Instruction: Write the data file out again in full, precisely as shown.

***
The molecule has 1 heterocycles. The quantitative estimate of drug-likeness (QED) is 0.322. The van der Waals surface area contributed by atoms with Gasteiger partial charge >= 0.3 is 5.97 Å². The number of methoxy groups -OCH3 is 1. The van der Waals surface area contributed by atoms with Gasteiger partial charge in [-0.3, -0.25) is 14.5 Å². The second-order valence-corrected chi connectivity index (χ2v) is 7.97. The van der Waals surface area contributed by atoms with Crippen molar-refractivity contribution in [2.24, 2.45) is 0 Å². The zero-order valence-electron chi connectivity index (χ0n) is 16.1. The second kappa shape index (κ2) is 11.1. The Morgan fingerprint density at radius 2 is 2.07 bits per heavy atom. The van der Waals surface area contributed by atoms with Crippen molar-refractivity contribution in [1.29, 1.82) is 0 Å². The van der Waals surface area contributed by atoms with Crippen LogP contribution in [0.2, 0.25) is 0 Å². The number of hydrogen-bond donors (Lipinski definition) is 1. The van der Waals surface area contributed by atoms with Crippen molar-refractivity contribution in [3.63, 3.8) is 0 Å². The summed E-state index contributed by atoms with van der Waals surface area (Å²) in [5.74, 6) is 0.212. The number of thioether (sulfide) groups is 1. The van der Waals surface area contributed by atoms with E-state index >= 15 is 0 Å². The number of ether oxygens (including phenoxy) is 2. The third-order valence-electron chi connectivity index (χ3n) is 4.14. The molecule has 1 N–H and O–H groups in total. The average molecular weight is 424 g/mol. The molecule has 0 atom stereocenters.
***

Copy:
The molecule has 1 heterocycles. The quantitative estimate of drug-likeness (QED) is 0.322. The van der Waals surface area contributed by atoms with Gasteiger partial charge >= 0.3 is 5.97 Å². The number of methoxy groups -OCH3 is 1. The van der Waals surface area contributed by atoms with Gasteiger partial charge in [-0.3, -0.25) is 14.5 Å². The second-order valence-corrected chi connectivity index (χ2v) is 7.97. The van der Waals surface area contributed by atoms with Crippen molar-refractivity contribution in [2.24, 2.45) is 0 Å². The zero-order valence-electron chi connectivity index (χ0n) is 16.1. The second kappa shape index (κ2) is 11.1. The Morgan fingerprint density at radius 2 is 2.07 bits per heavy atom. The van der Waals surface area contributed by atoms with Crippen molar-refractivity contribution in [1.29, 1.82) is 0 Å². The van der Waals surface area contributed by atoms with Crippen LogP contribution in [0.2, 0.25) is 0 Å². The number of hydrogen-bond donors (Lipinski definition) is 1. The van der Waals surface area contributed by atoms with Crippen molar-refractivity contribution in [3.63, 3.8) is 0 Å². The summed E-state index contributed by atoms with van der Waals surface area (Å²) in [5.74, 6) is 0.212. The number of thioether (sulfide) groups is 1. The van der Waals surface area contributed by atoms with E-state index >= 15 is 0 Å². The number of ether oxygens (including phenoxy) is 2. The third-order valence-electron chi connectivity index (χ3n) is 4.14. The molecule has 1 N–H and O–H groups in total. The average molecular weight is 424 g/mol. The molecule has 0 atom stereocenters.